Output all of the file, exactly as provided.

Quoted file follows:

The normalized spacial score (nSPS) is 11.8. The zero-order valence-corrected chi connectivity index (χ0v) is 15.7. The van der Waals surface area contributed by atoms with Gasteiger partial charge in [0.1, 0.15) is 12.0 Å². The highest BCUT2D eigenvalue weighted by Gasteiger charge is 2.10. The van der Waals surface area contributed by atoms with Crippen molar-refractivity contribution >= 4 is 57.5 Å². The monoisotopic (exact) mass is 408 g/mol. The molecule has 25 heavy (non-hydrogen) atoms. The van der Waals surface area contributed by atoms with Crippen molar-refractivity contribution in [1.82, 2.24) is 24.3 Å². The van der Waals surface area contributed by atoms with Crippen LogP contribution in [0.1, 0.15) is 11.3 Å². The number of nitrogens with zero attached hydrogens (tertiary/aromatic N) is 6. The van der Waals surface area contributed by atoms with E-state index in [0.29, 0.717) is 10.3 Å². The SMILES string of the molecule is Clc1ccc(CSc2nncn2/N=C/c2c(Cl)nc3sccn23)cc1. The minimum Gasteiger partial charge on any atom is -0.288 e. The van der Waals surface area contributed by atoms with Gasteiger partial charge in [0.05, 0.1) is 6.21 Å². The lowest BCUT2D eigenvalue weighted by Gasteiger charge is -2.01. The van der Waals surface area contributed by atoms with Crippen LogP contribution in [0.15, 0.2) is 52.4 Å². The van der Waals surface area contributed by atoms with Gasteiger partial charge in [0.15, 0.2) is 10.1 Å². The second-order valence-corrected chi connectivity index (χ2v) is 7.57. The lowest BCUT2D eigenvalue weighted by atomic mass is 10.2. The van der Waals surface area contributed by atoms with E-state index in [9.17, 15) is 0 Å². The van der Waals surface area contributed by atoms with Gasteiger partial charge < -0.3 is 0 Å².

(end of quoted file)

The normalized spacial score (nSPS) is 11.8. The zero-order valence-corrected chi connectivity index (χ0v) is 15.7. The van der Waals surface area contributed by atoms with Gasteiger partial charge in [0.1, 0.15) is 12.0 Å². The highest BCUT2D eigenvalue weighted by Gasteiger charge is 2.10. The van der Waals surface area contributed by atoms with Crippen molar-refractivity contribution >= 4 is 57.5 Å². The monoisotopic (exact) mass is 408 g/mol. The molecule has 25 heavy (non-hydrogen) atoms. The van der Waals surface area contributed by atoms with Crippen molar-refractivity contribution in [1.82, 2.24) is 24.3 Å². The van der Waals surface area contributed by atoms with Crippen LogP contribution in [0.1, 0.15) is 11.3 Å². The number of nitrogens with zero attached hydrogens (tertiary/aromatic N) is 6. The van der Waals surface area contributed by atoms with E-state index in [0.29, 0.717) is 10.3 Å². The SMILES string of the molecule is Clc1ccc(CSc2nncn2/N=C/c2c(Cl)nc3sccn23)cc1. The minimum Gasteiger partial charge on any atom is -0.288 e. The van der Waals surface area contributed by atoms with Gasteiger partial charge in [0.05, 0.1) is 6.21 Å². The lowest BCUT2D eigenvalue weighted by Gasteiger charge is -2.01. The van der Waals surface area contributed by atoms with Crippen LogP contribution in [0.15, 0.2) is 52.4 Å². The van der Waals surface area contributed by atoms with Gasteiger partial charge in [0.15, 0.2) is 10.1 Å². The second-order valence-corrected chi connectivity index (χ2v) is 7.57. The lowest BCUT2D eigenvalue weighted by atomic mass is 10.2. The van der Waals surface area contributed by atoms with E-state index in [9.17, 15) is 0 Å². The van der Waals surface area contributed by atoms with Gasteiger partial charge < -0.3 is 0 Å².